Tuesday, December 7, 2010

Chords in the Major scale - seeing the forest in all the trees


Today I want to cover a topic, that seems so obvious once you see it, that you may wonder why you never saw it before. I suspect every advanced player knows this, but perhaps showing it this way, will help in some way open a new door.

A question I hear all the time is "How do I know what chords go with what key?" On the surface, having this concept mastered, seems like an advanced theory topic ... but is it really? The question is: Can you answer this question for yourself, using simple observation? The answer is - yes! So let's get down to the real reason why chords can be grouped so predictably.

The major scale pattern
Most Western music is based around the major scale. Of course there are other scale harmonies that can be used (melodic minor, harmonic minor etc). But for the sake of simplicity this discussion will center around the major scale. Apply these same principles to any scale to explore its harmony. I recently did an entry on building box patterns that you should read if you are new to this concept (or just need a refresher) it can be found by clicking here.

Assuming that you have read that, and know how to build a major scale; lets look at the first pattern of the major scale (also known as Ionian mode). Take a look at these forms, and join me on the other side!

As you can see just by looking there are familiar chord shapes that can be found (highlighted in red) simply by clustering together. OR it can be said that each note has a natural strong connection with other notes of the scale. It is these connections that define the sounds of the chords. Translation: the chords are simply children of the scale. (The shapes I selected above are the ones I thought most people would easily recognize, so understand that there are other ways, perhaps better way of building these chords.) It was huge for me, the day I realized that a G chord wasn't ONLY played as the first position chord I learned long ago. That chord, or any chord, is just a collection of notes. Those notes found in any order, in any place on the neck, are all equally G chords.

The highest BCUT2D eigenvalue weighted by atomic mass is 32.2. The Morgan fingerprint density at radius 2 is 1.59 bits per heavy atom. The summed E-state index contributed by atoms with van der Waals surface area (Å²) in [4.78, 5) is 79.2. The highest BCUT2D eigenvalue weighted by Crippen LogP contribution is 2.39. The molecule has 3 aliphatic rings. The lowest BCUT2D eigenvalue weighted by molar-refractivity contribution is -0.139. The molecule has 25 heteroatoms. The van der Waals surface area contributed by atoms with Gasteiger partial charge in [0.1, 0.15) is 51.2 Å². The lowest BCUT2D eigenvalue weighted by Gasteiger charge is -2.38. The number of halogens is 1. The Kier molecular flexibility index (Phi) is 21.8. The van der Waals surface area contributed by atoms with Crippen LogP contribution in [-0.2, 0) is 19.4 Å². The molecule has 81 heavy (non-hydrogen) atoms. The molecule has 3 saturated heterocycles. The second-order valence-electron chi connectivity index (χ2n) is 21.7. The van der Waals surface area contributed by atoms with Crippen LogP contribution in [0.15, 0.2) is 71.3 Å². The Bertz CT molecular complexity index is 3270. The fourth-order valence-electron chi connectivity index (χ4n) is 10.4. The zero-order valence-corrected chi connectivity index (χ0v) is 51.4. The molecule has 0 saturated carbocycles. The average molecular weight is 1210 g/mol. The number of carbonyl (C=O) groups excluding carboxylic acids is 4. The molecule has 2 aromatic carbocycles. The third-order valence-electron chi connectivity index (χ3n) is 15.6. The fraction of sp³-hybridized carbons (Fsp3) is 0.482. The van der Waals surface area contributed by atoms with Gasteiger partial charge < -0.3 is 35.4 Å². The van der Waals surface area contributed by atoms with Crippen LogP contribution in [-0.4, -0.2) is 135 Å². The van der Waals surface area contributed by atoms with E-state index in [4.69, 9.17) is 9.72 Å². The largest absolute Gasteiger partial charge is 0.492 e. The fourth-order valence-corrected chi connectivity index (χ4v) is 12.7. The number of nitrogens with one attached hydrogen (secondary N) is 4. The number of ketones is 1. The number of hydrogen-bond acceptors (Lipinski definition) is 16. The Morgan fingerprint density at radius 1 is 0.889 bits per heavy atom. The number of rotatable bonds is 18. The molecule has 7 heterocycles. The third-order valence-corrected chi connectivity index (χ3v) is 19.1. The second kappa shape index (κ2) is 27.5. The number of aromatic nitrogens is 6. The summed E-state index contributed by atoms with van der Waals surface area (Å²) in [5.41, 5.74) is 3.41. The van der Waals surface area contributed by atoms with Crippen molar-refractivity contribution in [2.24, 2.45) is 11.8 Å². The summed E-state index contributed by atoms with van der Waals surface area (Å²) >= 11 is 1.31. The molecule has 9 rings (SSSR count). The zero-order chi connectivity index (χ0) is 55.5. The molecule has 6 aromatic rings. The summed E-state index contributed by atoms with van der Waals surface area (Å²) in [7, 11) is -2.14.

Chord Order
To expand on this, there are certain observations that can be extrapolated. If you look at the type of chord off of each note you will see a pattern of:

I Chord - Major
II Chord - minor
III Chord - minor
IV Chord - Major
V Chord - Major (This is actually commonly a V7 chord)
VI Chord - minor
VII Chord - dim (I have shown the min7b5 as the seventh chord as it is the one I prefer. Classical formal theory calls for a diminished chord, but a half diminished or also named m7b5, will work as well. It is actually equally common in my travels.)

So we can then say that in any major key the chords within will follow this set order:

Major, minor, minor, Major, Major (7), minor, diminished (m7b5)

So for other keys simply: 
- pick note (key) of choice
- apply the major scale formula (as outline in my previous post click here)
- apply the above chord order

Cool! But what comes next?
The best part is; by looking at how the chord is surrounded by the scale tones, you now have the ability to add extension notes to the chords (7's, 9's, 13's). Basically, number the scale: 1 being the root note the next note is 2, then 3 etc. So you want an add9 chord? No problem! Take a chord, count up 9 notes in the scale and 'add' it to the chord you are altering. You can add any note from the scale to any of the chords and explore new sounds without leaving the key - remaining diatonic (a fancy word for 'of the key')

Another easy way to find common chord shapes, is to select every other note of the scale. This stacking of 3rds process is the building block for creating the chords and the rules generated above. But dont stop at the fifth, extend them out to 7ths, 9ths whatever you like. Extra credit: You are also simultaneously assembling arpeggios for all you lead players. Need a Maj6 arp? Get the paper out and get busy!

So pick away and explore as many new voicings as you can. Apply the same ideas to other patterns of the major scale (Dorian, Phrygian - you know the names). I think you will be surprised by all the new chording ideas you will find. The point of all this is: the information is there for you. Locked inside scales you already know. You just need to apply some observation skills to extract it.

Having some time to practice wouldn't hurt either!

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